Breaking Down the Cincinnati Reds' Second-Half Schedule

Michael HammonsCorrespondent IJuly 16, 2010

ANAHEIM, CA - JULY 13:  National League All-Star Joey Votto #19 of the Cincinnati Reds at bat during the 81st MLB All-Star Game at Angel Stadium of Anaheim on July 13, 2010 in Anaheim, California.  (Photo by Stephen Dunn/Getty Images)
Stephen Dunn/Getty Images

As we kick off the second half of the season, while the Reds endured a four game sweep at the hands of the Phillies, they played well enough in the prior two series of the 11-game road trip to keep them afloat.  Really, a 5-6 record vs. the Cubs, Mets, and Phillies on the road is something you can live with, and they are still in first place.

A six game homestand awaits, as Cincinnati hosts the Rockies and Nationals.  Following that are trips to Houston and Milwaukee.  This should be a manageable stretch of games, as the Rockies are the only team in that bunch with a winning record, and thankfully, Ubaldo Jiminez is not scheduled to start

On a side note, the series in Milwaukee at Miller Park is the first time the Reds will have traveled there this season.  Odd, considering we are halfway through July.

The Reds close the month against a very good Braves team, then travel to Chicago and Pittsburgh.  While I could foresee us losing the Braves series, the results should be there against the Pirates and Cubs.  With a huge showdown against the Cardinals following that, you would hate to see a mental letdown.

As we reach mid-August, I look at the stretch of games between August 9-25th to be amongst the most important ones of the year.  First place could be on the line when St. Louis comes here, and the Florida series may appear easy on paper, but a possible Josh Johnson appearance may be looming.

Then comes the dreaded west coast road trip.  Nine games in Los Angeles, San Francisco, and Arizona, and probable  matchups against the likes of Tim Lincecum, Matt Cain, Clayton Kershaw, and Dan Haren (if the D'Backs don't trade him).

September is a road-heavy schedule, with the series' versus the Cardinals and Rockies jumping out on paper.  September 10-24 is nothing but games against what will likely be sub-.500 teams.  The Padres series after that could be key, especially if they are continuing their surprising NL west run.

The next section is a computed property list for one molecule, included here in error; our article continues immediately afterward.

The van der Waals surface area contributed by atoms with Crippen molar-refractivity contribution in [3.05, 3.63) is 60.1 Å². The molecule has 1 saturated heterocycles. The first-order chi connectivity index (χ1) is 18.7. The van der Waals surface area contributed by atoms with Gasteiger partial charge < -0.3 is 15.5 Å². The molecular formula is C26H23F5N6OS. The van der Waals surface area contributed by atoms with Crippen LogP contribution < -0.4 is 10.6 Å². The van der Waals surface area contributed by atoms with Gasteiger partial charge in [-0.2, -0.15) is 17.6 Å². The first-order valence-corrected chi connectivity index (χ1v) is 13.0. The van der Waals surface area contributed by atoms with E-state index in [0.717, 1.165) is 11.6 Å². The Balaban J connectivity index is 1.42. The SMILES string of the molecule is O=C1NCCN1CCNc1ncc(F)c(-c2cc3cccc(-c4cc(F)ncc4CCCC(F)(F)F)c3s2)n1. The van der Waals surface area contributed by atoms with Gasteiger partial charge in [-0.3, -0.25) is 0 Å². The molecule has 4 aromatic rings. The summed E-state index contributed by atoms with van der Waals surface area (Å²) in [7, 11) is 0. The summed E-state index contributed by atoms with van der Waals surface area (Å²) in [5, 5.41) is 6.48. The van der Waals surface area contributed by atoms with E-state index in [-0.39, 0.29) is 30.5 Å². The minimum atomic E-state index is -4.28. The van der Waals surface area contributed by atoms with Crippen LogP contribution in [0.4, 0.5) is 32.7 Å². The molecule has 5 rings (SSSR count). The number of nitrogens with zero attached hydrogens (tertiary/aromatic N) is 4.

The regular season ends with a homestand versus the Astros and Brewers.  I'll take that over what the Cardinals have to deal with, if this NL Central race continues to be this close.  They have to host the Rockies, who may be in a dogfight for the NL West crown/wild card, to close the season in a four game series.

Of course, there are a ton of things that can change between now and the end of the 162-game marathon.  Injuries, players rising to the challenge, players slumping, and what have you. Additionally, the Reds have a few areas of the team to patch up if they want late season baseball to be meaningful.

Given that, there are a few things which I think are absolute certainties: That is, the bottom teams in the NL Central won't get much better.  We have a nice chance to fatten up on the Pirates, Brewers, Cubs, and Astros of the world.  St. Louis does as well.  How you motivate yourself versus teams that you are better than on paper is extremely crucial.

The other certainty is that no matter how you slice it, traveling out west and dealing with that is going to be very crucial for this team.  Keep in mind that the Cardinals are done with their west coast trips, whereas the Reds have yet to play an intra-league series west of the central time zone.

I remembered what happened in 2006, when what looked to be a promising season was ruined by our follies in California.  Here's hoping history doesn't repeat itself, and that the Reds are in this for the long haul.


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